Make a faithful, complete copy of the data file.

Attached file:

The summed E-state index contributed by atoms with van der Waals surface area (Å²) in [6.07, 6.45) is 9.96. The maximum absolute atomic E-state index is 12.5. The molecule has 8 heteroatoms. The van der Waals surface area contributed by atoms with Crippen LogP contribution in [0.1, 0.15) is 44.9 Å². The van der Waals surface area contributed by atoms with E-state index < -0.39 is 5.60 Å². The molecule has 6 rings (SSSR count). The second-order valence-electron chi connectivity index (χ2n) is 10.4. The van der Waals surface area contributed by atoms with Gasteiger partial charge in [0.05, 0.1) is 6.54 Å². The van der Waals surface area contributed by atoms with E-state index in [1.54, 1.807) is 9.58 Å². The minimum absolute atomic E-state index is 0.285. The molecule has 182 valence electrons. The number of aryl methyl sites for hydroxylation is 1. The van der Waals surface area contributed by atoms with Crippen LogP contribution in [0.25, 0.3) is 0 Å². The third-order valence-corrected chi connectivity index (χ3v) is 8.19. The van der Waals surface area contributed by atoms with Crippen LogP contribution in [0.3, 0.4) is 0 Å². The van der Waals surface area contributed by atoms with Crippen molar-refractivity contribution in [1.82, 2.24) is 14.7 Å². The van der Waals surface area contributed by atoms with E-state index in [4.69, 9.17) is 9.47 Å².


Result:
The summed E-state index contributed by atoms with van der Waals surface area (Å²) in [6.07, 6.45) is 9.96. The maximum absolute atomic E-state index is 12.5. The molecule has 8 heteroatoms. The van der Waals surface area contributed by atoms with Crippen LogP contribution in [0.1, 0.15) is 44.9 Å². The van der Waals surface area contributed by atoms with E-state index < -0.39 is 5.60 Å². The molecule has 6 rings (SSSR count). The second-order valence-electron chi connectivity index (χ2n) is 10.4. The van der Waals surface area contributed by atoms with Gasteiger partial charge in [0.05, 0.1) is 6.54 Å². The van der Waals surface area contributed by atoms with E-state index in [1.54, 1.807) is 9.58 Å². The minimum absolute atomic E-state index is 0.285. The molecule has 182 valence electrons. The number of aryl methyl sites for hydroxylation is 1. The van der Waals surface area contributed by atoms with Crippen LogP contribution in [0.25, 0.3) is 0 Å². The third-order valence-corrected chi connectivity index (χ3v) is 8.19. The van der Waals surface area contributed by atoms with Crippen LogP contribution in [0.3, 0.4) is 0 Å². The van der Waals surface area contributed by atoms with Crippen molar-refractivity contribution in [1.82, 2.24) is 14.7 Å². The van der Waals surface area contributed by atoms with E-state index in [4.69, 9.17) is 9.47 Å².